Yes, God has his settled purposes.  And yes, he foresees a great deal; and can plan for multiple possible scenarios.  But his wisdom is revealed in that way that, with tenacious patience and relentless love, he pursues those purposes for mankind, and for this earth, within the constraints of time, creatively incorporating the free choices of humans and of angels.

Do we feel uncomfortable speaking of ‘constraints’ on God himself, as if that somehow makes him weak?  Far from it.  The biblical narrative reveals a sovereign God who elects not to impose. God chooses to constrain himself, in order to make space for true relationship with his creation.  I suspect he made this choice long ago, when he first spoke creation (space-time) into existence.  He limits himself so that we can partner with him.  And if you doubt this, just pause to consider how he limited himself, in and as Jesus.

The deep wisdom of God utterly confounds the powers that oppose him.  “None of the rulers of this age understood [God’s wisdom]; for if they had, they would not have crucified the Lord of glory.” (1 Cor 2:7) Coercion, control and domination is all that they understand, and all that they strain to do.

But the wisdom expressed in self-giving love is stronger by far.

And this matters.  Some days it seems like there is pain and brokenness all around me – situations that make me want to scream that ‘this is not the way God planned it, nor how God wants it to be’.   And I believe my outrage is endorsed by the Spirit.  Yet in those moments, with tearful hope, I learn to refuse the temptation to despair, and to offer my aching heart as prayer to the Father-of-all-wisdom.  He comforts me with his love, but more than this;

He finds undreamed-of ways to bring beauty out of ashes.  That is the heart of his wisdom.


Just words?

“Whatever house you enter, first say ‘Peace be to this house’.  If a person of peace is there, your peace will rest on them; but if not, it will return to you.” (Lk 10:5,6)

‘Peace [shalom] be to this house’ was a typical Jewish-style ‘blessing’, kindly meant but easily uttered, in the same way that we might say ‘God bless’.

Just words.

But not.

Jesus clearly intends that for his disciples there should be substance behind our words; a tangible experience conferred through what we declare.  The blessing that we speak over receptive people is meant to convey the reality that it expresses.  When we speak peace to a person, we should expect peace to fill the space.  When we step into troubled settings – homes and offices, classrooms and shops – we can expect our presence to change the atmosphere, at least to the degree that there is an openness among those present.

We seldom realise what we carry; what we ourselves have been given, and what we have authority to impart to others.

And note that it is our peace that we transmit, and it is our peace that – if it finds no resonance – ‘returns to us’.  Sometimes I wonder if what I impart to those around is not peace, but merely additional stress.  We can only share what we have, so we need to drink deeply, and repeatedly, for ourselves.  And then we can speak with quiet authority.

There is a lot of disquiet around us, especially at this time.  Fear, anxiety, mistrust and confusion proliferate.  Into this disquieting chaos, Jesus sends us, and tells us to ‘speak peace to this house’.  And to watch as this peace, our peace, comes to rest on those around us.





Doing Disagreement

Much as I might wish, it seems hard to escape some of the ‘debates’ that swirl around the church and the wider community at this time. Perhaps I shouldn’t even try to avoid them, though IMHO social media (or media at all, come to that) is not usually the best place to explore issues that require careful, nuanced and thorough study, partnered with sensitive and respectful dialogue. It’s far too easy to merely end up shouting opinions at each other and lobbing verbal bombs at those who we may come to view as ‘opponents’. Our society desperately needs to see disciples of Jesus modelling a better way to disagree, and it grieves me if the best we can do is to be a slightly less aggressive version of the same.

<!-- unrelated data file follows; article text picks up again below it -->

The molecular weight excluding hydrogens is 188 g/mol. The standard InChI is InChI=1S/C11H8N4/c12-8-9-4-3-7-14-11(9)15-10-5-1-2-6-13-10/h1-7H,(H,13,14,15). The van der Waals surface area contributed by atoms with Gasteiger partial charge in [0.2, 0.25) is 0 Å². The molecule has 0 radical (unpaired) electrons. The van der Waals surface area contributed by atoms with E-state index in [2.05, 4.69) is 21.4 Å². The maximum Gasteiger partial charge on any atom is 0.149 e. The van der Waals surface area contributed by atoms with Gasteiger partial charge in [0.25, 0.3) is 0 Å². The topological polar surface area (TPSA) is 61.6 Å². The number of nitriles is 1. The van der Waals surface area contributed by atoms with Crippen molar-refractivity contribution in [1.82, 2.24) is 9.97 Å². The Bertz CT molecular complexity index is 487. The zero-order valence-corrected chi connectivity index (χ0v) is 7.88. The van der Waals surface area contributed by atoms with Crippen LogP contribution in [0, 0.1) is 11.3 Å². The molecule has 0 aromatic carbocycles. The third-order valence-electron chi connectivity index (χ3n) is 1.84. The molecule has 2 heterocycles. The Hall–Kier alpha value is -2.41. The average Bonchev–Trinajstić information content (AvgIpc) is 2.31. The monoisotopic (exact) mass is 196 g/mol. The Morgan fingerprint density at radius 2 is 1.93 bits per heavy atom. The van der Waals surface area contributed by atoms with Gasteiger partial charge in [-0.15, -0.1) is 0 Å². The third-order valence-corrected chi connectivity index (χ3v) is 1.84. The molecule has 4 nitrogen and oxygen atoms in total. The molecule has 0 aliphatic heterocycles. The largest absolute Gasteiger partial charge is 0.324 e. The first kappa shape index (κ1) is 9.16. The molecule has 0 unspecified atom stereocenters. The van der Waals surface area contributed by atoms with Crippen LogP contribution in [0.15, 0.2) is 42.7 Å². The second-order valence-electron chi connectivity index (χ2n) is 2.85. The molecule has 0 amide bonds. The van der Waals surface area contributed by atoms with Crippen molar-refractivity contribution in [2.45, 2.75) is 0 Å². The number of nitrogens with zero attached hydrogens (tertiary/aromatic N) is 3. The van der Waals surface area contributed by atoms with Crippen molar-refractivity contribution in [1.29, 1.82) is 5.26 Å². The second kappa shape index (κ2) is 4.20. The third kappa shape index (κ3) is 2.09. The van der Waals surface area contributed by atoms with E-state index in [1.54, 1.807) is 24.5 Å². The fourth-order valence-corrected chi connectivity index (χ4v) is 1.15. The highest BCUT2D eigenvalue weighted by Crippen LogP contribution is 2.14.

I offer two observations that I would encourage us all to keep in our minds & our hearts whenever we disagree:

  • “Heresy is theology done on our own.” It’s great that we are each able to read Scripture and grapple personally with issues in the light of what we read. But none of us have a monopoly on understanding, and we usually carry our own biases, frequently unrecognised. Strident & stubborn individuality is rarely a helpful starting point when we are seeking to discern truth. We belong together and the Spirit of truth guides us together into all truth. So as we wrestle with issues, we do well to humbly listen to each other, and eagerly seek to learn from those in the wider church – wise voices both from this generation and from the past. We are probably not the first to have thought about these questions.

And for this listening to happen we need to guard our attitudes.

  • In relating together, love for one another – understood in the quite distinct and ‘bracing’ New Testament sense – is fundamental. “…if I can fathom all mysteries and all knowledge…but do not have love, I am nothing.” (1 Cor 13) It is sacrificial love above all that most truly reflects the character of our Father, and hence we are to strive to keep the unity of the Spirit, until we all reach unity in the faith… (Eph 4) Truth certainly does matter, for grace and truth came through Jesus (John 1), and truth liberates us. But we need to remember: the biggest ‘heresy’ of all is not what we may view as a mistaken understanding of specific doctrines, but rather a failure to demonstrate ‘agape-type’ love to one other in our attitudes, words and actions. This grieves the Spirit most of all.

O Helper of my heart, may I delight you – in the truth I come to believe, in the way I come to believe it, and in my love for those with whom I may differ.

Badly Mistaken

Mark 12:13-27

‘You are wrong because you know neither the Scriptures nor the power of God’ (vs 24)